Run-up in Celera stock suggests more to come


But one analyst warns of owning at this level

January 16, 2000|By Mara H. Gottfried

LAST WEEK, shares of PE Corp.-Celera Genomics Group rocketed after the Rockville-based genomics company announced that it had mapped 90 percent of the human genome and expected to complete the project this summer.

Since Celera began trading at $25 a share last April, its share price has gone up more than 700 percent.

It now trades above $200 a share, giving the company a market value of $5.5 billion even though it is expected to continue posting losses for the next few years. Is the rise in its share price warranted? What are investors banking on? Is this a case of irrational exuberance?

Eric T. Schmidt

Biotechnology analyst at New York-based SG Cowen Securities

The rise in the share price is warranted considering the heightened public interest in genomics. Celera's stock price hasn't risen significantly more than others with less promising prospects.

We believe that Celera will be the dominant provider of genomic information in the the long term.

Investors today aren't trying to invest in the companies for the revenues they're earning this year or next. They're looking to invest in the companies today that will dominate individual sectors within the genomics industry in the long run.

Therefore, I think Celera is a very solid investment.

I think there is a lot of exuberance in genomics, and perhaps Celera has benefited from that exuberance.

But I don't think it is to an unwieldly extent, and it is not more than other companies.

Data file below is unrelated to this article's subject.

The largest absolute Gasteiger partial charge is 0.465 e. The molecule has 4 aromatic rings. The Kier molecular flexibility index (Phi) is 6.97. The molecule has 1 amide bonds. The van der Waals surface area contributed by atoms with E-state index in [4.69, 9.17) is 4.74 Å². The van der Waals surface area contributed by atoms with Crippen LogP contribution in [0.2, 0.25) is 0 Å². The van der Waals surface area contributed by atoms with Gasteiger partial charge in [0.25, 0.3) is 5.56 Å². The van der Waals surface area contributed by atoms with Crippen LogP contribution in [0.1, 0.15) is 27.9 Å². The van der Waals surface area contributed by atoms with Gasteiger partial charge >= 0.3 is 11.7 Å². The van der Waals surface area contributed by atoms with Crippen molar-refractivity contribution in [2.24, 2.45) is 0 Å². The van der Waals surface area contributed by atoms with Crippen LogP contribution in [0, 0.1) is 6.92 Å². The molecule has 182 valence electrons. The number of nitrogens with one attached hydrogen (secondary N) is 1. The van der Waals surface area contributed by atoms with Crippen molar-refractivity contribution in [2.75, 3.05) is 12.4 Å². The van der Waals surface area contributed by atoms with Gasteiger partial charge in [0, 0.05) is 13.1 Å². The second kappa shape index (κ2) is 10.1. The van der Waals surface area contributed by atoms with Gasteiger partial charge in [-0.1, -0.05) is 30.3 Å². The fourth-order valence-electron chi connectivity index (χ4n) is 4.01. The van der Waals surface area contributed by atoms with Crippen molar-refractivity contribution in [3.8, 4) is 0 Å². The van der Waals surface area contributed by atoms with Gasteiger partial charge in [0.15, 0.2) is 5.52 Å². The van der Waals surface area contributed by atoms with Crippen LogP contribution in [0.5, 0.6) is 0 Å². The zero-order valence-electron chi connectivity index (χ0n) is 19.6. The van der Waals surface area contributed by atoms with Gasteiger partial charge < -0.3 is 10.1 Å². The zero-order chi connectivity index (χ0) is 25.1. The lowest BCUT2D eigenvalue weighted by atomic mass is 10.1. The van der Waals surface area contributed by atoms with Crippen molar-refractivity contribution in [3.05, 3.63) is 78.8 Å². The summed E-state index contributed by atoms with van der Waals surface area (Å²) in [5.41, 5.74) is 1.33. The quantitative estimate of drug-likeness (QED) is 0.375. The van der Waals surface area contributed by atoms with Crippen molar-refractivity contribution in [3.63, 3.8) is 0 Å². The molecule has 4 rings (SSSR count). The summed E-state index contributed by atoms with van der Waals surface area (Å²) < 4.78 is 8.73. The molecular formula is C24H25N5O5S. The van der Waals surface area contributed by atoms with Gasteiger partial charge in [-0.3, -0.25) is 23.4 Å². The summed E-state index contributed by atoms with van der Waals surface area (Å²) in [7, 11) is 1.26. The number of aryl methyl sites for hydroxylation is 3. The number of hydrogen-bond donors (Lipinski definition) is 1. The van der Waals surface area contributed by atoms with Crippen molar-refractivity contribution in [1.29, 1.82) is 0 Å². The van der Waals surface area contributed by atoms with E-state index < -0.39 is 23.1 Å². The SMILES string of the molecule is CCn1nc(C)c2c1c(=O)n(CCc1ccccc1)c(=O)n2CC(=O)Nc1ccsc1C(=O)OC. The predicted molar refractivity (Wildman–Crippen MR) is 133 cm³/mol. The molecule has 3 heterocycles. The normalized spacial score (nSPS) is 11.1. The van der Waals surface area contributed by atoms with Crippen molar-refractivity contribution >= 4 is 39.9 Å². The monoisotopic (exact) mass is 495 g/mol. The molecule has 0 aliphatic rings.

Winton G. Gibbons

Analyst at Chicago-based William Blair & Co.

If you look at Celera in relative value to other genomics stocks, it's fairly priced. I still think there's appreciation to be seen in this price.

00 They have a large market with attractive margins, and they're fulfilling a real need.

The pharmaceutical industry needs the type of information they're researching. I don't think it's irrational exuberance. It's very rational, actually. It just doesn't seem that way.

Laurence Blumberg

President of New York-based Blumberg Capital Management, which manages a life sciences hedge fund

Genomics companies are a long way from clearly demonstrating that there will be commercially interesting products developed from these platforms. There's a lot of speculation going on here that the platforms will produce the number of leads in a reasonable time frame that investors will want to see. I think people are a little ahead of themselves.

Celera is an essential theme in the industry. When the stock went up after they reported the imminent completion of the gene map, I kind of said, "So what?" I think it's that these stocks are priced for perfection.

I think I even overheard the management of PE Biosystems saying they thought the stock was overvalued when I was at the Chase H&Q [Life Sciences] Conference [in San Francisco last week].

I wouldn't be that harsh to say this is irrational exuberance. That would be saying there is no fundamental value here. But I would say that I wouldn't own Celera at this price. If it turns around, it could be pretty ugly.

A. Paul Boni

Research analyst at New York-based Punk Ziegel & Co.

I think Celera shares have risen because investors have really embraced the value of what's happening in the human genome project.

Celera is the catalyst for the acceleration of the project and people's understanding that this is going to happen very soon.

From that point of view, I think Celera deserves a lot of recognition from the investment community.

Even though Celera and the genomics companies have had dramatic run-ups in the stock market, their market capitalizations are still modest compared to other industry groups.

I don't think investors have in mind any specific revenue numbers. They're looking at this from more than a revenue point of view.

Celera is in a very strong position.

They've really assembled an all-star team and their goal is to provide the best information.

It's certainly a case of exuberance and I don't know if exuberance is ever rational.

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